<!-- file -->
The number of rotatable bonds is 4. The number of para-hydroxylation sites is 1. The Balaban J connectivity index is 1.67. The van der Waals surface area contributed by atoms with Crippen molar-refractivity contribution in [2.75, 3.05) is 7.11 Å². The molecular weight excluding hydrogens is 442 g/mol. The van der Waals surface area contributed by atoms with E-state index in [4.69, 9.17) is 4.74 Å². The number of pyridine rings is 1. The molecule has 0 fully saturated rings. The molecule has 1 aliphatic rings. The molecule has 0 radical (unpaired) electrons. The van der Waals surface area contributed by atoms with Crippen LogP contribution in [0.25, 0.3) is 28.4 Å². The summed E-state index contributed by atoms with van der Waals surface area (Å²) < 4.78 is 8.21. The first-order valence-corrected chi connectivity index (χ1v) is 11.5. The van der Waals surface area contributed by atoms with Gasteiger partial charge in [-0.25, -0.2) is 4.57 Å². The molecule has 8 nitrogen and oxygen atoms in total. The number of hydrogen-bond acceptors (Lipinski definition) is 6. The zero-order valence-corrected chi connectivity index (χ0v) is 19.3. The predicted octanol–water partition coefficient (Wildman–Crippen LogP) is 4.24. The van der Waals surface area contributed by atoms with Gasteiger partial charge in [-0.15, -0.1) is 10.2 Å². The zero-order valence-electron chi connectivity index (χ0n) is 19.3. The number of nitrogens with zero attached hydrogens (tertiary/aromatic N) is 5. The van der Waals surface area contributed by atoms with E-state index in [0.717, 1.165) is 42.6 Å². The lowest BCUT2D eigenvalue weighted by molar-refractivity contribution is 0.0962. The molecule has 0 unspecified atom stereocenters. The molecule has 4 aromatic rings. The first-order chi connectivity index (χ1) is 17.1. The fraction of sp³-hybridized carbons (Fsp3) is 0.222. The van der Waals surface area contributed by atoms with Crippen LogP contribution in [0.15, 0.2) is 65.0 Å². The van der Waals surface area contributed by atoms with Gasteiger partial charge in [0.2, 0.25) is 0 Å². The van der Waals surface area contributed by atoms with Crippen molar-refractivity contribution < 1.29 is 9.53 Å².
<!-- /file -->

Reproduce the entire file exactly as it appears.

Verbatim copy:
The number of rotatable bonds is 4. The number of para-hydroxylation sites is 1. The Balaban J connectivity index is 1.67. The van der Waals surface area contributed by atoms with Crippen molar-refractivity contribution in [2.75, 3.05) is 7.11 Å². The molecular weight excluding hydrogens is 442 g/mol. The van der Waals surface area contributed by atoms with E-state index in [4.69, 9.17) is 4.74 Å². The number of pyridine rings is 1. The molecule has 0 fully saturated rings. The molecule has 1 aliphatic rings. The molecule has 0 radical (unpaired) electrons. The van der Waals surface area contributed by atoms with Crippen LogP contribution in [0.25, 0.3) is 28.4 Å². The summed E-state index contributed by atoms with van der Waals surface area (Å²) < 4.78 is 8.21. The first-order valence-corrected chi connectivity index (χ1v) is 11.5. The van der Waals surface area contributed by atoms with Gasteiger partial charge in [-0.25, -0.2) is 4.57 Å². The molecule has 8 nitrogen and oxygen atoms in total. The number of hydrogen-bond acceptors (Lipinski definition) is 6. The zero-order valence-corrected chi connectivity index (χ0v) is 19.3. The predicted octanol–water partition coefficient (Wildman–Crippen LogP) is 4.24. The van der Waals surface area contributed by atoms with Gasteiger partial charge in [-0.15, -0.1) is 10.2 Å². The zero-order valence-electron chi connectivity index (χ0n) is 19.3. The number of nitrogens with zero attached hydrogens (tertiary/aromatic N) is 5. The van der Waals surface area contributed by atoms with E-state index in [0.717, 1.165) is 42.6 Å². The lowest BCUT2D eigenvalue weighted by molar-refractivity contribution is 0.0962. The molecule has 0 unspecified atom stereocenters. The molecule has 4 aromatic rings. The first-order chi connectivity index (χ1) is 17.1. The fraction of sp³-hybridized carbons (Fsp3) is 0.222. The van der Waals surface area contributed by atoms with Crippen LogP contribution in [0.15, 0.2) is 65.0 Å². The van der Waals surface area contributed by atoms with Gasteiger partial charge in [0.2, 0.25) is 0 Å². The van der Waals surface area contributed by atoms with Crippen molar-refractivity contribution < 1.29 is 9.53 Å².